The Liverpool Museum | Our Day Out

The Liverpool Museum

On the Wednesday of half term we took a trip  to The Liverpool Museum. It’s near the city centre at the Pier Head, Liverpool Waterfront. We had said to the kids we would have a day out, but wanted to keep the cost down. And that’s just what we did as it was completely free to get in.


Outside the museum of Liverpool


It’s open 10am -5pm daily, admission is free and you can also take a picnic, as there is a seating area for this, which is what we did. There is also a cafe that sells hot and cold food, free wifi, a gift shop and toilet facilities.

If you are taking a buggy or pram but don’t want to go round with it there is a buggy park on the ground floor. There are wheelchairs to hire and lift access to all floors.

You can buy a guide for £1.00 that shows highlights of the galleries, and there are lockers available to hire.

Ground Floor

On the ground floor is the main entrance.


Liverpool Museum Entrance

The gift shop and toilets are also on the ground floor. There is also a hands on facility here for the under 6’s which we didn’t see.

Our first stop was The Great Port.


Liverpool based shipping company White Star Line

This was great at discovering how Liverpool became one of the worlds greatest ports imports and exports and how it led the way in the Industrial revolution. We got to learn about dock workers and of course about the dock today.


Old packaging from Liverpool based company Jacobs

There were plenty of hands on things that kept the kids interested.


Smell test for Cerise

We also saw Lion, an 1838 steam locomotive. This then led round to the Global City gallery


Global City Gallery

This gallery told us how Liverpool became the second city of the British Empire.


The Second City

We learnt about the special relationship between Liverpool and Shanghai, and how trade transformed both cities. The cities have been twinned together since 1999. We took a look at the chinese community and historic Chinatown that has been in Liverpool since the 1870’s

Our twins had great fun in dressing up in traditional costumes.


Casey and Cerise in traditional chinese costume

We saw the Meccano exhibits, which interested the boys. It was invented by Frank Hornby who was from Liverpool.


Meccano toys established in 1908

Next door to this gallery was the lunch room, which is open everyday between 12-2pm for you to sit and have a picnic. It was a nice touch especially as it meant this fab day for us hadn’t cost us anything, which is a very rare thing these days.


On the walls in the lunch room were lots of pictures of the people of Liverpool old and new. I loved this.


Chocolate apples all round


Carson enjoyed his lunch

First Floor

Straight after lunch we headed up to the first floor. We headed straight over to look at the Liverpool Overhead Railway. Built in 1893 it was the first of its kind in the world. It was built to help ease congestion along the 7 miles of Liverpool’s docks. It was also called the dockers umbrella as it was overhead it provided the dock workers shelter from the rain.

They pulled it down in the 1950’s. The replica in the museum is placed at the same height as the real thing.


Made primarily for the dock workers


Seven miles of docks


A replica of the Liverpool Overhead Railway

We the walked around to the History Detectives gallery.I think the kids found this the most interesting, especially Colby. There was a huge map and timeline and told the story of where the city came from right back as far as the Ice Age until present day.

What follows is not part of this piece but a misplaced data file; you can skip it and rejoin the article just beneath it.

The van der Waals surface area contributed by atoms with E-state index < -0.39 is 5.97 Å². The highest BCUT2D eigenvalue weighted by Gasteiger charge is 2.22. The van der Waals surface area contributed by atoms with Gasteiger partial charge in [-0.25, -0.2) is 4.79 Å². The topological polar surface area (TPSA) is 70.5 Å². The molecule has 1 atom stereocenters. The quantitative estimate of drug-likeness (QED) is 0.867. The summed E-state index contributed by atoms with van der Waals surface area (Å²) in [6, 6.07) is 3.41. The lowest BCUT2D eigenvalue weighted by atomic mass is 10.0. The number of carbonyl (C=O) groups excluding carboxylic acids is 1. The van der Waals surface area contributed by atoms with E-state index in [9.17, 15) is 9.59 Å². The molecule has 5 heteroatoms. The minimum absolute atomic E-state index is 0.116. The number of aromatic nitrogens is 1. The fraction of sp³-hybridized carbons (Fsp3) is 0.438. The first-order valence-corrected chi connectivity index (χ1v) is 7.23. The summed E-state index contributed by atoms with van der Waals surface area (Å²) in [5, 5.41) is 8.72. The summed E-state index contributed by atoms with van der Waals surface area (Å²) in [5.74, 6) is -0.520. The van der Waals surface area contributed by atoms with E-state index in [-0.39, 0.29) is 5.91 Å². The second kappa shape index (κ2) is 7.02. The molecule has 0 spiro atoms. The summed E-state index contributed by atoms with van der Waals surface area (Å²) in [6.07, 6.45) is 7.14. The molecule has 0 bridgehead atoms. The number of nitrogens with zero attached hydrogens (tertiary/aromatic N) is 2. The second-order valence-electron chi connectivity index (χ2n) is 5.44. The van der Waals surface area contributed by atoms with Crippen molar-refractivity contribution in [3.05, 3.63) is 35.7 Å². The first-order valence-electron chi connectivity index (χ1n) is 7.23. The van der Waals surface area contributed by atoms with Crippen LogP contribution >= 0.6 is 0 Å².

Courtney playing with hands on exhibits

We also took a look at the City Soldiers gallery, which tells the story of one of Britain’s oldest regiment. The kids loved looking at the Tower of medals, there was an interactive database that helped identify all the different medals.

Second Floor

We then went up to the 2rd and final floor. The view across the Mersey and the City was beautiful.


We walked around The People’s Republic. This gallery took a look at the people of Liverpool and their lives. Their identity and accent and where that comes from. Social issues, tourism and what makes Liverpool unique to other parts of the UK. I felt I looked at this part of the museum differently to James and the kids. Being from London I could instantly see what the was different and unique to Liverpool.


The Three Graces, The Liver building, The Cunard Building ,The Port of Liverpool building


The Famous Lambananas


We then headed over to the Wondrous Place Gallery, this was a celebration of all Liverpool’s talent. Sports, musicians, artist, writers and comedians. There are also two films you can see Kicking and Screaming football show and The Beatles show. You can see both but we chose the football film while Carson was having a nap. It told the of both Everton and Liverpool football teams and the friendly rivalry between them, and asked the question ‘Are you red or are you blue?’


We are Blue


Merseyside actually has 3 teams, Liverpool, Tranmere and Everton


The rivalry between Liverpool and Everton is kept friendly for the most part


A tribute to the Hillsborough victims



The Grand National which is held at Aintree every April is only 10 minutes down the road from us



My mum was a big Beatles fan

The girls had a lot of fun singing a few famous Beatles tunes


Courtney and Cerise singing Yellow Submarine

James has long been getting me to try cooking Scouse. I haven’t even after 13 years of living here, he lives in hope.


Final Thoughts

And that was our day out complete, it was such a lovely family day. The kids enjoyed it far more than I thought they would and took an interest in all of it. I would even come back for a second visit to see thing we didn’t see in detail.

If you fancy seeing this day in action you can see it here:

See you soon

                 Kelly x









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